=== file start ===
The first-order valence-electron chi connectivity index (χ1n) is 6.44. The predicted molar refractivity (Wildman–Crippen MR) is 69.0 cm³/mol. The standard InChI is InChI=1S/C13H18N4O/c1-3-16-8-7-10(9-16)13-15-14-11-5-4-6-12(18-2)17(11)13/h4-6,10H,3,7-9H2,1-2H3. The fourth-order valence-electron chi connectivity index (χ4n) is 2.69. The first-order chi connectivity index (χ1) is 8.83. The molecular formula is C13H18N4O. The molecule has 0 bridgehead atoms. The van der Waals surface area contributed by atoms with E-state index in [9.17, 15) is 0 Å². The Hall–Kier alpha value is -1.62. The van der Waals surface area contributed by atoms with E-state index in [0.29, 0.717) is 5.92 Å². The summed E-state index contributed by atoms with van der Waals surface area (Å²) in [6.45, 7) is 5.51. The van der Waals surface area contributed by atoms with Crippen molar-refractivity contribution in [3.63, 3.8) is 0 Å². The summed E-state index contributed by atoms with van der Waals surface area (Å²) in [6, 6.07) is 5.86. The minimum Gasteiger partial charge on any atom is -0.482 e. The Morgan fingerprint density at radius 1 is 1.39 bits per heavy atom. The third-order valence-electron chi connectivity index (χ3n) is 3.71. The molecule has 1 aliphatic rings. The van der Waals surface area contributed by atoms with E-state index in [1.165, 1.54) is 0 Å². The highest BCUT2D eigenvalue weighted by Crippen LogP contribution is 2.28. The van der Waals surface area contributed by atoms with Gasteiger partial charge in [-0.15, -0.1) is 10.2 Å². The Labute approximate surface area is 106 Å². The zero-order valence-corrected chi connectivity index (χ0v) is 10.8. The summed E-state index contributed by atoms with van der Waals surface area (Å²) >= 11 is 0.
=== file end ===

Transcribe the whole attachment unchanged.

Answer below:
The first-order valence-electron chi connectivity index (χ1n) is 6.44. The predicted molar refractivity (Wildman–Crippen MR) is 69.0 cm³/mol. The standard InChI is InChI=1S/C13H18N4O/c1-3-16-8-7-10(9-16)13-15-14-11-5-4-6-12(18-2)17(11)13/h4-6,10H,3,7-9H2,1-2H3. The fourth-order valence-electron chi connectivity index (χ4n) is 2.69. The first-order chi connectivity index (χ1) is 8.83. The molecular formula is C13H18N4O. The molecule has 0 bridgehead atoms. The van der Waals surface area contributed by atoms with E-state index in [9.17, 15) is 0 Å². The Hall–Kier alpha value is -1.62. The van der Waals surface area contributed by atoms with E-state index in [0.29, 0.717) is 5.92 Å². The summed E-state index contributed by atoms with van der Waals surface area (Å²) in [6.45, 7) is 5.51. The van der Waals surface area contributed by atoms with Crippen molar-refractivity contribution in [3.63, 3.8) is 0 Å². The summed E-state index contributed by atoms with van der Waals surface area (Å²) in [6, 6.07) is 5.86. The minimum Gasteiger partial charge on any atom is -0.482 e. The Morgan fingerprint density at radius 1 is 1.39 bits per heavy atom. The third-order valence-electron chi connectivity index (χ3n) is 3.71. The molecule has 1 aliphatic rings. The van der Waals surface area contributed by atoms with E-state index in [1.165, 1.54) is 0 Å². The highest BCUT2D eigenvalue weighted by Crippen LogP contribution is 2.28. The van der Waals surface area contributed by atoms with Gasteiger partial charge in [-0.15, -0.1) is 10.2 Å². The Labute approximate surface area is 106 Å². The zero-order valence-corrected chi connectivity index (χ0v) is 10.8. The summed E-state index contributed by atoms with van der Waals surface area (Å²) >= 11 is 0.